Ironically, the Steelers 1979 playoff game against the Dolphins would be played out months later in a boxing ring.
In October of 1980, Muhammad Ali would fall mercilessly to Larry Holmes, officially marking the end of one of the greatest reigns in boxing history. Many had known for a while that Ali was not what he once was, but the loss to Holmes was the physical evidence everyone needed-Ali included-to see to really know that it was over.
Pittsburgh's 34-14 win showed just as much, and more. It showed that Miami, once the dominant team of the 1970s, had succumb to Father Time and were now a shell of what they were seven years earlier. It also showed that the Steelers, over the same course of time, had not only maintained their high level of play, but had elevated it to become a complete team in every phase of the word.
It was no secret that many teams disliked Miami during that era. In fact, if the Raiders disliked anyone else on the same level as the Steelers, it was the Dolphins. Miami ruled the AFC in the early '70s, winning three straight conference titles from 1971-73, becoming the first franchise to play in three straight Super Bowls. Miami beat all the other elite AFC teams in the process, going undefeated in 1972 and defeating the Steelers in Pittsburgh in the AFC title game on the strength of a fake punt late in the second half of Miami's 21-17 victory. The Dolphins won Super Bowl VII two weeks later and would win the following Super Bowl in January of '74.
Miami was in those days what the Patriots are now, a good but nauseating team that was constantly wooed by the national media. In short, the Dolphins were annoying, which led to many teams licking their chops at the prospect of knocking them off of their pedistool when Miami inevitably started their decline from the mountaintop.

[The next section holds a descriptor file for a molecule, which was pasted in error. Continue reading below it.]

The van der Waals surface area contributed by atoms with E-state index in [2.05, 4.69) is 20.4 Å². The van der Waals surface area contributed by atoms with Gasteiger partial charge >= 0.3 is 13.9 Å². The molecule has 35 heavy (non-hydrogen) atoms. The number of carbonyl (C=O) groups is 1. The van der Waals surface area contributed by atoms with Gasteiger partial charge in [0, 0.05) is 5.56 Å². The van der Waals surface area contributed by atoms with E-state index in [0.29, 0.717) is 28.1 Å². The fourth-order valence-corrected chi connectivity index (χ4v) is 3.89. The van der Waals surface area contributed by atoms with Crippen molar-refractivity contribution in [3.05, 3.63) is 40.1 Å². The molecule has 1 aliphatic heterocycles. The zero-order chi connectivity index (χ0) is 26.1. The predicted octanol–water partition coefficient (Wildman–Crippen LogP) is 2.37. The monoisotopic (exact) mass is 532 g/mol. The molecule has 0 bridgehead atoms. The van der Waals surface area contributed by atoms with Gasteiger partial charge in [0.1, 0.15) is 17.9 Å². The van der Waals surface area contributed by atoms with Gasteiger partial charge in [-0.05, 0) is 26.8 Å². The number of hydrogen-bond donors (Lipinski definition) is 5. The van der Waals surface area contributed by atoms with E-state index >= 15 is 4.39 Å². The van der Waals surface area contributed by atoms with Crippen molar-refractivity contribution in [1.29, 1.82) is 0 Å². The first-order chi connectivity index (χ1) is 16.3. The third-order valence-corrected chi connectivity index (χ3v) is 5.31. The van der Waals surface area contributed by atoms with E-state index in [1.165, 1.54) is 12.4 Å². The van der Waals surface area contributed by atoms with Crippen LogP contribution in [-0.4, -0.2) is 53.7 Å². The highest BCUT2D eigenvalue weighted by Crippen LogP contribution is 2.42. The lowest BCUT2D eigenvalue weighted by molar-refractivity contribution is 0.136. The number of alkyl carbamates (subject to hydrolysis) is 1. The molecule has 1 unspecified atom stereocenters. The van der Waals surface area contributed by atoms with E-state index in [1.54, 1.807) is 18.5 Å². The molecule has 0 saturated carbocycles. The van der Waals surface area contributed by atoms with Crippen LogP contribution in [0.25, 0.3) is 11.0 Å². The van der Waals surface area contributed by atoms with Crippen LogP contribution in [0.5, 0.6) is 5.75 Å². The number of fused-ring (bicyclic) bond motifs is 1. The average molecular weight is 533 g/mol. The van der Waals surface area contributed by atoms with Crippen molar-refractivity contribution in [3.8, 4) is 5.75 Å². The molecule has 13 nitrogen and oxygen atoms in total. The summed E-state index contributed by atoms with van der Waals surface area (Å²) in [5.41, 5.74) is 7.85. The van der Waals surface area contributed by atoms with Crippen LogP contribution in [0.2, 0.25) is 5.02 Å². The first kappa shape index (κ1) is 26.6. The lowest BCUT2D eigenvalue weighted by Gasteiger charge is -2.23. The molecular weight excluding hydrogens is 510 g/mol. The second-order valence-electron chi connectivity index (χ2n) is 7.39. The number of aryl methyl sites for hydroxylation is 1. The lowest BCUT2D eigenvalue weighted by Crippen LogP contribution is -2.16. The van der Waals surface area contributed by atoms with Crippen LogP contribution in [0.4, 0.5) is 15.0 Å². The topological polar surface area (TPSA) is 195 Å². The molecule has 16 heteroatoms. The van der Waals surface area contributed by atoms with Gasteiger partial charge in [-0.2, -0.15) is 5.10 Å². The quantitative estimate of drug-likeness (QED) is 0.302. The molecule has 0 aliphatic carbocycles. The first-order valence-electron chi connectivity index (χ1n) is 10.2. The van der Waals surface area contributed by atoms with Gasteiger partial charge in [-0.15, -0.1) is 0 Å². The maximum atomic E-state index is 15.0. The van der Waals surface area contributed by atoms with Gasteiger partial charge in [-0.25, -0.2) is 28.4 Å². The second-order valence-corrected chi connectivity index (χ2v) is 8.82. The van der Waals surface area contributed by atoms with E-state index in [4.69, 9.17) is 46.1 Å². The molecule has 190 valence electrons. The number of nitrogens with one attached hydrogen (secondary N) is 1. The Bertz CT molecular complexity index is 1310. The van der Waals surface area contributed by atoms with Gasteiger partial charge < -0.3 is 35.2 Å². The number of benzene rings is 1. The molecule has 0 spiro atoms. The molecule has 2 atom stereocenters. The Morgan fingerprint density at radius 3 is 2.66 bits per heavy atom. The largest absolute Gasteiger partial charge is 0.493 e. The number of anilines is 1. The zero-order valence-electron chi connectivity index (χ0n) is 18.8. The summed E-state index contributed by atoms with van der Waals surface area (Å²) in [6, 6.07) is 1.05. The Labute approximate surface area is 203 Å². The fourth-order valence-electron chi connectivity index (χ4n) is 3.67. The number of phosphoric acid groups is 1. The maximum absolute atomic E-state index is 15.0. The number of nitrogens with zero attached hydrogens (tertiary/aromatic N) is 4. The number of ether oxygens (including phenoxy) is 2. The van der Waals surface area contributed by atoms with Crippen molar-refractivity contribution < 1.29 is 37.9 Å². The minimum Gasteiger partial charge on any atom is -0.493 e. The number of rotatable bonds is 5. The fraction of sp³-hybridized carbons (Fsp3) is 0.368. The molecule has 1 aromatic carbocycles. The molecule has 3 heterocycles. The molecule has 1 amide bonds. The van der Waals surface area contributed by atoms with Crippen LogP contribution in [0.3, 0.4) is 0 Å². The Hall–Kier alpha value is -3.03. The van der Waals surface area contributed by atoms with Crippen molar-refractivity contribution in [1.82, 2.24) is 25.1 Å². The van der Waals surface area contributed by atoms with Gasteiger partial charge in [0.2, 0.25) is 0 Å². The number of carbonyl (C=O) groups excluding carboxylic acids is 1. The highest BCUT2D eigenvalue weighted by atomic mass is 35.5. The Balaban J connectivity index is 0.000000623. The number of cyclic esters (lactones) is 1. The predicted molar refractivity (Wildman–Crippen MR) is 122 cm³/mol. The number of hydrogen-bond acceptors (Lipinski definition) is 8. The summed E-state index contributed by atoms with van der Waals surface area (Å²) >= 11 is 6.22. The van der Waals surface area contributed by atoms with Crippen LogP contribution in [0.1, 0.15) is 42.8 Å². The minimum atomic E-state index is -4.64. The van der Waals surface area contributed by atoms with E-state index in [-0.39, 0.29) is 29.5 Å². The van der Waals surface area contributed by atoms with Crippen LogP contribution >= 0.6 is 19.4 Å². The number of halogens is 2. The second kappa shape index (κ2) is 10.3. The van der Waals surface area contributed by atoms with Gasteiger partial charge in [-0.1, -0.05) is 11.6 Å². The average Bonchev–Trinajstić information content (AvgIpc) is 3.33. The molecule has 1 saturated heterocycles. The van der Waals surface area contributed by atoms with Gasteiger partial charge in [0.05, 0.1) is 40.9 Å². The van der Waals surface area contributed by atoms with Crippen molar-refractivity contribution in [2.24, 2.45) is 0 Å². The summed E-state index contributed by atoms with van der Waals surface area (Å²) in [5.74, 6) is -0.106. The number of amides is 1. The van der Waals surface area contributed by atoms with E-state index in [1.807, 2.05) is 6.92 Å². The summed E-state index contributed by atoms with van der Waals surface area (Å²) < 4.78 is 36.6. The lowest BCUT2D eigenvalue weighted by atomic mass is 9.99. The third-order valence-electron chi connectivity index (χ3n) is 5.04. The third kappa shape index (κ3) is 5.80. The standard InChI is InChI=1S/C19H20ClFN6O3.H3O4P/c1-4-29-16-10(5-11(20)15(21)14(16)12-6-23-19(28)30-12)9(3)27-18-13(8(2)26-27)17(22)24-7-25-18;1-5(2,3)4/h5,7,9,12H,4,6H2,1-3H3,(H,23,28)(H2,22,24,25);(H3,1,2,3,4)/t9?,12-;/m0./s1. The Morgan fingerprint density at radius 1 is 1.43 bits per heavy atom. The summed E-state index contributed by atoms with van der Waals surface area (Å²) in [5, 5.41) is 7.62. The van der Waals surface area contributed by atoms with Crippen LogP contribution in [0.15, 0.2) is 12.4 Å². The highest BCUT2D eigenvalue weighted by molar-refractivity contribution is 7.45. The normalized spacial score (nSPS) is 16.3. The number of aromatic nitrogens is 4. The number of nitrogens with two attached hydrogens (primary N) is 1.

The Raiders were the first team to land the first blow at Miami's bid at creating a dynasty in the 1970s, defeating them in the classic "Sea of Hands" game in the 1974 playoffs. The game opened the door for Pittsburgh's dynasty to begin the following week, as the Steelers 24-13 upset win Oakland led to their first Super Bowl victory. After three more seasons of failed attempts to get back to the Super Bowl, Dolphins coach Don Shula, who was also the head of the league's competition committee, helped to enforce the "Mel Blount Rule" and other rules that prohibited a defenses' effectiveness while giving offenses more advantages. Many felt like this was obviously a direct shot at the Steelers, who at the time had won two Super Bowls primarily on the strength of their dominant defense.
Needless to say, there was no shortage of motivation for the Steelers when Miami came to town on December 30th, 1979. After winning Super Bowl XIII a year earlier, Pittsburgh wanted to put the exclamation point on their dominance of the decade; what better way to do so than to dismantle the team that had previously tried in vain to achieve the same standard of excellence.
Just as a heavy favorite should, the Steelers flexed their muscles and went for the knockout early. They led 20-0 after one quarter, as Terry Bradshaw touchdown passes to John Stallworth and Lynn Swann followed a short range touchdown run by Sidney Thorton to kickoff the scoring. While Bob Griese's third quarter touchdown pass to Duriel Harris gave Miami a small glimmer of hope, that hope was quickly quashed when Rocky Bleier and Franco Harris responded with back-to-back touchdown runs.
Trailing 34-7 late, the Dolphins played on for pride, and salvaged some of it when Larry Csonka, the symbol of the Dolphins' glory years of the early '70s, scored from a yard out to make the final score a little more respectable. Nonetheless, the 34-14 final score proved convincing enough of what the Steelers were at that moment in time, and what the Dolphins wished they were. Pittsburgh showed balance on offense, with Bradshaw completing 21 passes for 230 yards and two scores while Thorton and Harris combined to rush for 135 yards on 33 carries. Not even Shula's altered rules could slow down Pittsburgh's defense on this day, as the Steel Curtain held the Dolphins to 249 total yards that included just 25 rushing yards on 22 carries.
While the vanquished Dolphins had played their last game in the 1970s, the Steelers went on to defeat Houston and then Los Angeles in the Super Bowl to cement their legacy as the greatest team of that era. While this win over Miami isn't remembered as much as other wins during that time, it was the perfect example of how powerful that Steelers team was, and how they were able to make once great teams look very mortal on their way to immortality.